Saturday, January 24, 2009

More Gloom and Doom on Venture Capital

In my first post on this blog, I speculated that although the popular press has a gloom and doom perspective on venture capital fundraising, in practice, there are plenty of factors that give me hope for a strong year.

Interestingly, it appears that the John S. Taylor, Vice President of Research at National Venture Capital Association, agrees in part with my thinking. In an interview he did with Venture Capital Experts on 1/21/2009, he echoed and amplified many of my sentiments.

Q: The NVCA released data in October 2008 that indicated institutions that invest in venture funds put less money into fewer funds in the third quarter of 2008. In fact, 55 venture capital funds raised $8.1 billion down from 83 funds that raised $8.6 billion in the same period the prior year. What do you believe the factors are that are contributing to this decline, and do you see the trend continuing?

A: There are conflicting dynamics happening here. Investment trends would suggest larger funds going forward. For example, international deals and investments in clean technology, medical devices, and biotech call for larger deal amounts and therefore more capital to launch the companies. On the other hand, there is a stronger downward force. The institutional investors who invest in alternative assets in general are tapped out. Venture is regarded as a good place to invest for those LPs which can, however, many cannot. For example, say that you are an endowment manager and you target 10% for alternative asset investment with 4% of the total going to venture capital. Assume you invest and attain this balance. Then the public markets which drive the other 90% fall in value by 40%. The portfolio is now over-allocated to venture capital. Because of this denominator effect, many LPs simply cannot commit to any such funds at this time. Compounding this effect is decreased liquidity in institutional portfolios having to cover the capital calls already committed to over the next several years.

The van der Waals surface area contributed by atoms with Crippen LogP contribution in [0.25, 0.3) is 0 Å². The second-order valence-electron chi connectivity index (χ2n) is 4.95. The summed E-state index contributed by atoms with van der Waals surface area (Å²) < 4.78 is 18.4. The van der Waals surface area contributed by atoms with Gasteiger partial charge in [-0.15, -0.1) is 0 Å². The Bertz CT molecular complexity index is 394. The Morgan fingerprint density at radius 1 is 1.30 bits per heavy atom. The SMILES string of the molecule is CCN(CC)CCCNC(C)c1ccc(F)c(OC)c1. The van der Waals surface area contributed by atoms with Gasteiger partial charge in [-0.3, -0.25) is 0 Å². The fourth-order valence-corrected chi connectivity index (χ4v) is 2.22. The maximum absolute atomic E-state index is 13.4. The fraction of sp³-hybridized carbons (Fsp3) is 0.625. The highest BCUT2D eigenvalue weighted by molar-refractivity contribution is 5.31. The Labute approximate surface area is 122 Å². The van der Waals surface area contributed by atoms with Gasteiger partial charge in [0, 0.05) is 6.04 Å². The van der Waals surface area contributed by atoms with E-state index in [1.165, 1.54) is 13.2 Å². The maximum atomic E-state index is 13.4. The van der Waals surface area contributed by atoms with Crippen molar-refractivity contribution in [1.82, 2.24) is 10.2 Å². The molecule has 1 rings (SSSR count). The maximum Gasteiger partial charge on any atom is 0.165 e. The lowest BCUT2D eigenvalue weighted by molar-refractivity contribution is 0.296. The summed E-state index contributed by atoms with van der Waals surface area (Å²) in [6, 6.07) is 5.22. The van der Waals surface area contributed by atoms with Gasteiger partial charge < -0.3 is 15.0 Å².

If new capital were more plentiful would VC firms take it in? That's not clear. The industry has already shown great restraint post-bubble. Existing funds last longer. Capital efficiency is the name of the game. These days $10 million buys you more "runway" than it did a year ago. It buys much more than it did during the frenzied period of the bubble.

Just because there is less money going into venture capital funds, does not mean that there is not plenty of money out there -- many funds are sitting on large amounts of dry capital. Further, the trend is toward a greater number of smaller funds and a few very large funds, with not the large number of medium sized and large funds that have been common recently. This may mean that the absolute dollars raised is decreasing, but it does not mean that there are not deals being done.

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Dividends and Preferences by Hank Heyming is licensed under a Creative Commons Attribution 3.0 United States License.